**Revolutions**, and kindly contributed to R-bloggers)

The blog Heuristically Andrew puts Revolution R through its paces by running some benchmarks versus open-source R for data mining applications. The benchmarks set out to answer the following question:

I recently upgraded my notebook (where I often use R for data mining) and was faced with two questions: for the fastest speed for building models, do I use the R or Revolution R, and do I enable Hyper-Threading?

The post includes benchmark code for several computations in both R and Revolution R, with and without hyperthreading enabled, and the results are summarized in the following chart:

The height of each bar is execution time, so a smaller bar is better. First thing to notice is that using hyper-threading or not doesn't make a whole lot of difference. (In each group, compare bar 1 with bar 2, and bar 3 with bar 4: not much difference.) That's in line with my experience, too: while hyper-threading can make one processor appear as two processors to the operating system, I've never seen it improve the performance of computations that would normally consume nearly 100% of the processor anyway.

As shown by these benchmarks, Revolution R offers a nice performance boost for building tree models with the ctree function. This is a function from a user-written CRAN package (party), and I'd guess that the underlying code makes extensive use of native R operations like those in our R peformance benchmarks that benefit from the parallel MKL math library linked with Revolution R. (It's also possible that underlying C or C++ code calls level-2 BLAS functions directly, which would also benefit.) If a package doesn't make much use of such matrix operators (like the earth function for MARS models), you won't much of a speedup.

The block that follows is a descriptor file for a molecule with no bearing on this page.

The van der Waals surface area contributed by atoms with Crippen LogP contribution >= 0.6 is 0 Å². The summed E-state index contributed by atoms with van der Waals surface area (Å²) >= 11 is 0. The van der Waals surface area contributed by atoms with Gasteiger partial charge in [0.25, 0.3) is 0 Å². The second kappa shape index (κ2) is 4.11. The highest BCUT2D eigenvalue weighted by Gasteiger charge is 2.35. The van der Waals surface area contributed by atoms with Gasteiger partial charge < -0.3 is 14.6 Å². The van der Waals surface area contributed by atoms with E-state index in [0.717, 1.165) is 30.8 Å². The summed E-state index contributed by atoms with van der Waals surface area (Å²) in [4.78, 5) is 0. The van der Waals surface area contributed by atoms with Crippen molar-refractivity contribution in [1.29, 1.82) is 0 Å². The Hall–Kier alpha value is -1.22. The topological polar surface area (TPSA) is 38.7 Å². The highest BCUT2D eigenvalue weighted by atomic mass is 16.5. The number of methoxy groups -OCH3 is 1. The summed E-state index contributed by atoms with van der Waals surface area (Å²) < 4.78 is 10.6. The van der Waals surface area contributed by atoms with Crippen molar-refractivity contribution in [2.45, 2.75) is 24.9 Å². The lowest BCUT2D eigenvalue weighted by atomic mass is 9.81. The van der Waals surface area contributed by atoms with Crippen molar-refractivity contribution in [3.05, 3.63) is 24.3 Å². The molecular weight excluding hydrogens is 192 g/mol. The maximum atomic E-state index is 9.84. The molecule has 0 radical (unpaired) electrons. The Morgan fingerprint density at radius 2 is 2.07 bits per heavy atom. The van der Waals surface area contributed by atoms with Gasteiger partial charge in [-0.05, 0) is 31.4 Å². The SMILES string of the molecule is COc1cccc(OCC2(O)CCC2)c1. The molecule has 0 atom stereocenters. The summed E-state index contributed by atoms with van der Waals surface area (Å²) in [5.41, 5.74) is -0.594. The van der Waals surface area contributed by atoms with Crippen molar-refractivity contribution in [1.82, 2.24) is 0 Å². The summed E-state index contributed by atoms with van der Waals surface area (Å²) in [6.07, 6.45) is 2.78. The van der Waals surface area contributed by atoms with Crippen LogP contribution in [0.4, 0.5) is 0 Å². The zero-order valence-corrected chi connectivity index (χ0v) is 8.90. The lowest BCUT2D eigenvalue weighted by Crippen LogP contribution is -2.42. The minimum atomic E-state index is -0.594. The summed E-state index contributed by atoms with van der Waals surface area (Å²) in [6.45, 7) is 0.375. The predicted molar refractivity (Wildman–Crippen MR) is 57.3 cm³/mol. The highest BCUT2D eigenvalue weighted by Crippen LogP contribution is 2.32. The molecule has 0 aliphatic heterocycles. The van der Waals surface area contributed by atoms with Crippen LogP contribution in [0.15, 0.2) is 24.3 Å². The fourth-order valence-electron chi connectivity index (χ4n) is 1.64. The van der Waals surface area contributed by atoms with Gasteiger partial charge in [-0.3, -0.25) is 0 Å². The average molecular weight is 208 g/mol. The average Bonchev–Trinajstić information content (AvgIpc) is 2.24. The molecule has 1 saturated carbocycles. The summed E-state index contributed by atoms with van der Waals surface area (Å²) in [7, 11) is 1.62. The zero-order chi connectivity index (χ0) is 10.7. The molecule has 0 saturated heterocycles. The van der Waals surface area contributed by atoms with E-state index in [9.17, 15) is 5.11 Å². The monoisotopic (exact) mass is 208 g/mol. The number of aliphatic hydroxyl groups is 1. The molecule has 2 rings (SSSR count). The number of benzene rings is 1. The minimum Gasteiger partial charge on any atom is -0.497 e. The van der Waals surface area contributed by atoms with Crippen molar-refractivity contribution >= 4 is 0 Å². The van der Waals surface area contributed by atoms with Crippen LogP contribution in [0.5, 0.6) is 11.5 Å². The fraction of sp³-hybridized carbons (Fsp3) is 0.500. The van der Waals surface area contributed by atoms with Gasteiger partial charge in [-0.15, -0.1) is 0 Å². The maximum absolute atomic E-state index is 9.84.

The k function — a simple, tight arithmetic loop that doesn't do any heavy lifting with matrices — has is of the same class. It was interesting to see the benefits of the new compile function in R 2.13: the lk function is a byte-compiled version of k, and byte-compilation offers some nice benefits. Dirk Eddelbuettel ran some similar tests soon after R 2.13.0 was released. (Byte-compilation isn't currently available in Revolution R, which will upgrade to R 2.13 after the final 2.13.x patch is released by the Core Group.)

The post concludes:

I already used Revolution R on Amazon EC2, and for now, I plan to switch to Revolution R on Windows too. I’ll leave HTT enabled in case it helps other tasks.

If you'd like to do the same, you can purchase Revolution R Enterprise online, or download it for free if you're at an academic institution. Check out the post at the Heuristically Andrew blog for the full details and code of this interesting benchmarking exercise.

Heuristically Andrew: Benchmarking R, Revolution R, And HyperThreading For Data Mining

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